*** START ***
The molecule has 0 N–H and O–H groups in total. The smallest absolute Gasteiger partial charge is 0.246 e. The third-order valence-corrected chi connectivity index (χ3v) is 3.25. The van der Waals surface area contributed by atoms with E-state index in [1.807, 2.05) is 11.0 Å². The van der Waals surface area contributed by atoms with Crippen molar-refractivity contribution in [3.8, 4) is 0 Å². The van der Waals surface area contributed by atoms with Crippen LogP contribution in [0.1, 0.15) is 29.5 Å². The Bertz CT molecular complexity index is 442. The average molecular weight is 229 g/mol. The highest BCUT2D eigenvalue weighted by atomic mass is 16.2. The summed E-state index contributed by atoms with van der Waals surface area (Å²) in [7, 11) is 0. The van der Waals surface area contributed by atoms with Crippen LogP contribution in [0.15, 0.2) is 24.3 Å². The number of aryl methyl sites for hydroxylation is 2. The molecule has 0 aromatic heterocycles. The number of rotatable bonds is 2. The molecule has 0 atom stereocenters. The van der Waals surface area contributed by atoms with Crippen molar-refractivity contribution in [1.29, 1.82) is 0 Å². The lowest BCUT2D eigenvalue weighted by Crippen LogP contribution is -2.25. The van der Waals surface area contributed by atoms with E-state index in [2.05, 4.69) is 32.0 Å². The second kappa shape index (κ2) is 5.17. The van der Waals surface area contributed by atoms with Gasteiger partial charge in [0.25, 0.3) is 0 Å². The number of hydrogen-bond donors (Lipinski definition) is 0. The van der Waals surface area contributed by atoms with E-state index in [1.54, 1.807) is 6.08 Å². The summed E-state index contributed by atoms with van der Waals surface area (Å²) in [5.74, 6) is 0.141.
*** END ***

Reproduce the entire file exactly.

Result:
The molecule has 0 N–H and O–H groups in total. The smallest absolute Gasteiger partial charge is 0.246 e. The third-order valence-corrected chi connectivity index (χ3v) is 3.25. The van der Waals surface area contributed by atoms with E-state index in [1.807, 2.05) is 11.0 Å². The van der Waals surface area contributed by atoms with Crippen molar-refractivity contribution in [3.8, 4) is 0 Å². The van der Waals surface area contributed by atoms with Crippen LogP contribution in [0.1, 0.15) is 29.5 Å². The Bertz CT molecular complexity index is 442. The average molecular weight is 229 g/mol. The highest BCUT2D eigenvalue weighted by atomic mass is 16.2. The summed E-state index contributed by atoms with van der Waals surface area (Å²) in [7, 11) is 0. The van der Waals surface area contributed by atoms with Crippen LogP contribution in [0.15, 0.2) is 24.3 Å². The number of aryl methyl sites for hydroxylation is 2. The molecule has 0 aromatic heterocycles. The number of rotatable bonds is 2. The molecule has 0 atom stereocenters. The van der Waals surface area contributed by atoms with Crippen molar-refractivity contribution in [1.29, 1.82) is 0 Å². The lowest BCUT2D eigenvalue weighted by Crippen LogP contribution is -2.25. The van der Waals surface area contributed by atoms with E-state index in [2.05, 4.69) is 32.0 Å². The second kappa shape index (κ2) is 5.17. The van der Waals surface area contributed by atoms with Gasteiger partial charge in [0.25, 0.3) is 0 Å². The number of hydrogen-bond donors (Lipinski definition) is 0. The van der Waals surface area contributed by atoms with E-state index in [1.54, 1.807) is 6.08 Å². The summed E-state index contributed by atoms with van der Waals surface area (Å²) in [5.74, 6) is 0.141.